Latecomers to the luxury market in China face an uphill battle.
Orient Express, a high-end hospitality brand that is better known for its exclusive luxury trains, plans to raise its profile with wealthy Chinese through purchasing or managing a hotel in Shanghai.
In a country where people are obsessed with the best the renminbi can buy, the super luxe Orient-Express could win over customers. However, the brand needs to overcome the image the Chinese associate with train travel.
Indeed, Orient-Express has a number of very valuable properties such as the historic Mount Nelson Hotel in Cape Town, a beautiful place to remember things of the past at the southern tip of Africa.
But the brand is closely associated with its iconic train journeys, the London to Venice Orient Express (which runs through Istanbul once a year).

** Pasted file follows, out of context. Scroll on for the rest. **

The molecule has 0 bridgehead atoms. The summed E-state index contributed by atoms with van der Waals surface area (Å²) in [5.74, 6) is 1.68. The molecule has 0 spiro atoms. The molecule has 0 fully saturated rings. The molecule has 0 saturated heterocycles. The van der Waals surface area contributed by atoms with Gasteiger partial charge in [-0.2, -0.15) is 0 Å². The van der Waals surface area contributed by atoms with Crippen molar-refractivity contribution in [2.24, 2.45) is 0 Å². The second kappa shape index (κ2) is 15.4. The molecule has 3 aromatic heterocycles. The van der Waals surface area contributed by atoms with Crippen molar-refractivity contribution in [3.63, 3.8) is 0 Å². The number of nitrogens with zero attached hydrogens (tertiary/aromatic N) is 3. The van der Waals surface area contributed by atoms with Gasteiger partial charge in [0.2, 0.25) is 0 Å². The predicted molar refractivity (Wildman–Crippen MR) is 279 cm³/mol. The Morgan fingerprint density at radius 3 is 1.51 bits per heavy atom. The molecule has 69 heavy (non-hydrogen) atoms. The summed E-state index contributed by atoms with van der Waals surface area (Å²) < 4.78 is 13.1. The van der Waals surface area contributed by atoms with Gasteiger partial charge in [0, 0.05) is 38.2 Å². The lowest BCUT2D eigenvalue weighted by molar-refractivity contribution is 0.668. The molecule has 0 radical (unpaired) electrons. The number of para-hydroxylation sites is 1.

In China, train travel is almost never seen as a leisure vacation — a place to relax and enjoy the scenery, eat a luxury meal, or spend £1,800 per person for a one day and one night trip. Rather, trains exist to transport. This time of the year when tens of millions of Chinese are migrating home for Chinese New Year, this is especially evident.
Orient-Express’ interest in China is long-term and strategic and is more about wooing Chinese tourists to the resorts, hotels, and trains it operates abroad then merely acquiring or operating properties in China itself.
photo credit: orient express